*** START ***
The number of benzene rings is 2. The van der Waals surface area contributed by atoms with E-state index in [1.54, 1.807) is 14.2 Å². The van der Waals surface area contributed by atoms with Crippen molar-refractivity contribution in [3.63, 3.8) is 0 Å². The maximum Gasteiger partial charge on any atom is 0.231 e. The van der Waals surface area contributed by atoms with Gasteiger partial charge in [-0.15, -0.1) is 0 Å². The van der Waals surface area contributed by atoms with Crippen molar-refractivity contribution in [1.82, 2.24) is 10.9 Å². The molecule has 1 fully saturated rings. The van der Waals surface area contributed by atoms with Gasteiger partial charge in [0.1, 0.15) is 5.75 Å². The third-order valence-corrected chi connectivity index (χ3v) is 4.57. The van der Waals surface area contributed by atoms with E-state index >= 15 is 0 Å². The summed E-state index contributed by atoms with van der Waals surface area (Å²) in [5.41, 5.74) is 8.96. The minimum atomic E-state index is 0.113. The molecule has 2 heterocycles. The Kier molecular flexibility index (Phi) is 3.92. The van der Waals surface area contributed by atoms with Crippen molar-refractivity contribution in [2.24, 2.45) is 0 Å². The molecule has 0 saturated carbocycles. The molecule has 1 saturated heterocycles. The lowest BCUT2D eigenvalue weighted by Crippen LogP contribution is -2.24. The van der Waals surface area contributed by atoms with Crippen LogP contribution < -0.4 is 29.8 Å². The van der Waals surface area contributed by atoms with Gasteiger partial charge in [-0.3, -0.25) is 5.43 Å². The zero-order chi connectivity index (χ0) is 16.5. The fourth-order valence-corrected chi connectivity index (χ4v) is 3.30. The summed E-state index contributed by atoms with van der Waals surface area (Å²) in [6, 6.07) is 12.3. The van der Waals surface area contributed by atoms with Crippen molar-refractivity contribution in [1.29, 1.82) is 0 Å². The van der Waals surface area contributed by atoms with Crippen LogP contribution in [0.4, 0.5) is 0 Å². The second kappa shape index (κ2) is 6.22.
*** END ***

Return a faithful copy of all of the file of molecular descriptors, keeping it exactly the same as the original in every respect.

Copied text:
The number of benzene rings is 2. The van der Waals surface area contributed by atoms with E-state index in [1.54, 1.807) is 14.2 Å². The van der Waals surface area contributed by atoms with Crippen molar-refractivity contribution in [3.63, 3.8) is 0 Å². The maximum Gasteiger partial charge on any atom is 0.231 e. The van der Waals surface area contributed by atoms with Gasteiger partial charge in [-0.15, -0.1) is 0 Å². The van der Waals surface area contributed by atoms with Crippen molar-refractivity contribution in [1.82, 2.24) is 10.9 Å². The molecule has 1 fully saturated rings. The van der Waals surface area contributed by atoms with Gasteiger partial charge in [0.1, 0.15) is 5.75 Å². The third-order valence-corrected chi connectivity index (χ3v) is 4.57. The van der Waals surface area contributed by atoms with E-state index >= 15 is 0 Å². The summed E-state index contributed by atoms with van der Waals surface area (Å²) in [5.41, 5.74) is 8.96. The minimum atomic E-state index is 0.113. The molecule has 2 heterocycles. The Kier molecular flexibility index (Phi) is 3.92. The van der Waals surface area contributed by atoms with Crippen molar-refractivity contribution in [2.24, 2.45) is 0 Å². The molecule has 0 saturated carbocycles. The molecule has 1 saturated heterocycles. The lowest BCUT2D eigenvalue weighted by Crippen LogP contribution is -2.24. The van der Waals surface area contributed by atoms with Crippen LogP contribution < -0.4 is 29.8 Å². The van der Waals surface area contributed by atoms with Gasteiger partial charge in [-0.3, -0.25) is 5.43 Å². The zero-order chi connectivity index (χ0) is 16.5. The fourth-order valence-corrected chi connectivity index (χ4v) is 3.30. The summed E-state index contributed by atoms with van der Waals surface area (Å²) in [6, 6.07) is 12.3. The van der Waals surface area contributed by atoms with Crippen molar-refractivity contribution in [1.29, 1.82) is 0 Å². The van der Waals surface area contributed by atoms with Crippen LogP contribution in [0.4, 0.5) is 0 Å². The second kappa shape index (κ2) is 6.22.